As Degner sees it in retrospect, "JMU was a good environment because it was starved for any pervasive efforts to engage people on controversial, important social issues outside the classroom -- if it hadn't been starved, the response to OrangeBand wouldn't have been so strong." He also credits its success to the "undergraduate focus of the institution [which] makes it easy to approach professors to speak or sit on a panel" such as the forums required.

The success led Degner and associates during the summer of 2003 to wonder about duplicating OrangeBand elsewhere, as well as furthering its role at JMU. Returning to campus that fall, OrangeBand formalized the structure for its forums so that they dealt sequentially with international, national and then local topics. Thus for the fall and spring semesters, forums coalesced around the Israeli and Palestinian problem (fall), AIDS in Africa (spring); health care (fall) and voting in the United States (spring); and campus diversity (fall); and local immigrants and refugees (spring). Meanwhile, the band contacted students at other colleges about creating affiliated chapters and succeeded in launching a chapter at Eastern Mennonite University, the first one outside of JMU. During the last academic year, OrangeBand handed out more than 6,000 bands and coordinated 50 forums, co-sponsored with 30 other student organizations.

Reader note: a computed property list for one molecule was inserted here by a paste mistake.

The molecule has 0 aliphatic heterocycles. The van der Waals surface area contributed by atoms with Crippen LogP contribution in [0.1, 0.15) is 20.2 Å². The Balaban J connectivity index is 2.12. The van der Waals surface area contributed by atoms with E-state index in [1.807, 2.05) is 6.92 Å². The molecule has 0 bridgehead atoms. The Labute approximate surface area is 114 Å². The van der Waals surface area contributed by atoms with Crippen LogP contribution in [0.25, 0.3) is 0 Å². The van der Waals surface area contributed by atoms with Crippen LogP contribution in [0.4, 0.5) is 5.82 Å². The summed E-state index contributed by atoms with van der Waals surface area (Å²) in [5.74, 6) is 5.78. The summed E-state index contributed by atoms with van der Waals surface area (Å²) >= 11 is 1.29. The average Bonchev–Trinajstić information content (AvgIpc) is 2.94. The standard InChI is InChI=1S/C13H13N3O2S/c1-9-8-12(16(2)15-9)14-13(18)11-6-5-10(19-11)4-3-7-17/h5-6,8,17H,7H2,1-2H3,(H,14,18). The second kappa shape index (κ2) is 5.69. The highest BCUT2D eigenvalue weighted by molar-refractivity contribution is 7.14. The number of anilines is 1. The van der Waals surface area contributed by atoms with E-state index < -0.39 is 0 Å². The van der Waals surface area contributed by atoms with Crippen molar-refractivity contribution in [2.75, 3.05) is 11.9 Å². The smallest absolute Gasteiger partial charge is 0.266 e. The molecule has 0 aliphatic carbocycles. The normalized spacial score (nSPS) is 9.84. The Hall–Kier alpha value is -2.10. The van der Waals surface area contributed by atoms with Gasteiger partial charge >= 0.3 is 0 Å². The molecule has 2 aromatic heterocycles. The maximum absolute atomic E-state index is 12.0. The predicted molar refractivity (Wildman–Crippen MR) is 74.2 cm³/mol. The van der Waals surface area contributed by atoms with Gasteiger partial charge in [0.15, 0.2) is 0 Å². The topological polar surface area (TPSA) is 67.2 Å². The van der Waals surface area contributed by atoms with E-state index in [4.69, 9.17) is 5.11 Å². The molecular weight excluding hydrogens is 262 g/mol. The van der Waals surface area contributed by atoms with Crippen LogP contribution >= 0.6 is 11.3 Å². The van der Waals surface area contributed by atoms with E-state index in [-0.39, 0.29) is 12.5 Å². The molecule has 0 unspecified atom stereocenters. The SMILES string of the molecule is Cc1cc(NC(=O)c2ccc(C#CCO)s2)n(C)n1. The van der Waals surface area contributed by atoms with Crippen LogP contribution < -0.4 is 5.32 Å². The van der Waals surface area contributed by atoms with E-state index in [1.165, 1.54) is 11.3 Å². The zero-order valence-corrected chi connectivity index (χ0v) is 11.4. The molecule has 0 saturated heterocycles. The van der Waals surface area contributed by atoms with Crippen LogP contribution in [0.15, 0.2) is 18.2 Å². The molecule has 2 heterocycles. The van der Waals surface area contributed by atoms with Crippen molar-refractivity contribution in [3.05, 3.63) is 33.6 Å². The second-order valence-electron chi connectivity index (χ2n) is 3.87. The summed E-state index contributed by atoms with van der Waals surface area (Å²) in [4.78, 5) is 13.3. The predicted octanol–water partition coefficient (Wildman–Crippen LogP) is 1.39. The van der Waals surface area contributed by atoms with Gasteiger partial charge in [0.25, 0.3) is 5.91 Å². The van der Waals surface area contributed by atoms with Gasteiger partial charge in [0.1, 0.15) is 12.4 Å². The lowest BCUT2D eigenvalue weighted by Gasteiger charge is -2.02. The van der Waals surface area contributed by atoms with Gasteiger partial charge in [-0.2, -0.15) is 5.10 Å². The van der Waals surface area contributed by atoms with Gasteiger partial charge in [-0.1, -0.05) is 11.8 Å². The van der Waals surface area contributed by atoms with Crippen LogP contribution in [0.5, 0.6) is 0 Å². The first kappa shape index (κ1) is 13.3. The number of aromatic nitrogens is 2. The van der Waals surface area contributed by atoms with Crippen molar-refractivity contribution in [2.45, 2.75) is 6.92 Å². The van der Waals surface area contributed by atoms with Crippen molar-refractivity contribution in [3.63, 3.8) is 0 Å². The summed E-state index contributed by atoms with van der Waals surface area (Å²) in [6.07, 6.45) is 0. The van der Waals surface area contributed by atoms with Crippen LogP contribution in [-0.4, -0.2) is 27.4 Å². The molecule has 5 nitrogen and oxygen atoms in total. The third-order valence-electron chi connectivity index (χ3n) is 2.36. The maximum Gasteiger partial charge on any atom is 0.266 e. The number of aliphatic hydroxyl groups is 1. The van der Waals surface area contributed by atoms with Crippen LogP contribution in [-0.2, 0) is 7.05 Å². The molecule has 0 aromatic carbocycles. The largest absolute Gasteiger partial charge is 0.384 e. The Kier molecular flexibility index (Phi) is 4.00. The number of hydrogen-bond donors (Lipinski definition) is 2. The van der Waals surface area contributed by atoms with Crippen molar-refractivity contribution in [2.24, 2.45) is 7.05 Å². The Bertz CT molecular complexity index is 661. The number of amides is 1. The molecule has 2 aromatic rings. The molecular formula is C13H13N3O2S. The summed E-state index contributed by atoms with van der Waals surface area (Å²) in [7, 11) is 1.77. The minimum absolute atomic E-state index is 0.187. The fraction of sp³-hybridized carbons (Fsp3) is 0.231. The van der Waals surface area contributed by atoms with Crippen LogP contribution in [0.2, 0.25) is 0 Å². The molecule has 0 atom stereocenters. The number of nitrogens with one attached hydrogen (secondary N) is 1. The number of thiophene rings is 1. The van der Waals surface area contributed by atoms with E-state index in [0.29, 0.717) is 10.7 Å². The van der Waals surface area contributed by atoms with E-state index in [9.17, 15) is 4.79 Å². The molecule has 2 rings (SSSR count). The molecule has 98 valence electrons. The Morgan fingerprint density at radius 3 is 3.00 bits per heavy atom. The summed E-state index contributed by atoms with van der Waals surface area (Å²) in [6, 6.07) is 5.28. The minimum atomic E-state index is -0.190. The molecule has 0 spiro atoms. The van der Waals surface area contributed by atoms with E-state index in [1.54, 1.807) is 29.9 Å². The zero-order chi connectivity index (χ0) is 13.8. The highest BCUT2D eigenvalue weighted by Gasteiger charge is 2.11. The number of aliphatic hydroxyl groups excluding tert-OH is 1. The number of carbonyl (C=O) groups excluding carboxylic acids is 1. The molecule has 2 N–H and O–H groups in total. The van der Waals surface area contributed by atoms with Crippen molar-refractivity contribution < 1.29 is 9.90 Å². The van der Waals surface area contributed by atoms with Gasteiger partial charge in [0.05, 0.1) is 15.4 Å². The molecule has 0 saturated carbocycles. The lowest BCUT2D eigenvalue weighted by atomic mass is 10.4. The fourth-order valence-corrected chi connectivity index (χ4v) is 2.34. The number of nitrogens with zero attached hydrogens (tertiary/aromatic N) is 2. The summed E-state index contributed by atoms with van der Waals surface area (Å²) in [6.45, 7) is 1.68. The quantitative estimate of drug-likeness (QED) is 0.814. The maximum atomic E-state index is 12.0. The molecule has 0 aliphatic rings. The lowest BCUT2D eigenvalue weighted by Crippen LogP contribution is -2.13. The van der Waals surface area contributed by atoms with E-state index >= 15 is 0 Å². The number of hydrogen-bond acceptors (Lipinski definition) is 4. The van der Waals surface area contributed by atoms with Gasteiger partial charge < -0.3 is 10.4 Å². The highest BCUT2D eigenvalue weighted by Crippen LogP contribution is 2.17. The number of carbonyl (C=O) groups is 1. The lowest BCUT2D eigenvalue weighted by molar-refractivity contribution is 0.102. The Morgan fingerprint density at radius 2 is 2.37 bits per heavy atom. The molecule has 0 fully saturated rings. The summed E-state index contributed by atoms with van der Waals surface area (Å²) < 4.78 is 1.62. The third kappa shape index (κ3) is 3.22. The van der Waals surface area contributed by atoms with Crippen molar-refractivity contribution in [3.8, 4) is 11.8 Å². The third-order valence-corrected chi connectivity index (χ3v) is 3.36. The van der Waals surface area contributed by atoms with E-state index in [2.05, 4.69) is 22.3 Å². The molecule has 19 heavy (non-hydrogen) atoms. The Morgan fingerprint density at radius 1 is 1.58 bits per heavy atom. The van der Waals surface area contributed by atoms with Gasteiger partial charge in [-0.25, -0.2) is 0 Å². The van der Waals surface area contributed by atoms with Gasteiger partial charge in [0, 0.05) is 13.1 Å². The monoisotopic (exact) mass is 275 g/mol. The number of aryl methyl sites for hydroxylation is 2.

But in April, the prospect of a national network of OrangeBands gained momentum when C-SPAN arrived on campus and videotaped a forum that featured three soldiers, all JMU undergraduates -- Sgt. Andrew Carnahan and Sgt. Corrie Baier, both of the U.S. Army Reserve, and Cpl. Matthew Mills of the Marine Corps Reserve -- who had recently returned from Iraq. True to form, that forum revealed to participants and a national audience the power inherent in the OrangeBand idea. During the hour-and-a-half event, Baier, Carnahan and Mills spoke positively about their experiences, concentrating on the personal connections they had made with individual Iraqis, especially women and children. The forum shifted some views and opinions, particularly among the anti-war participants, including some OrangeBand members, too.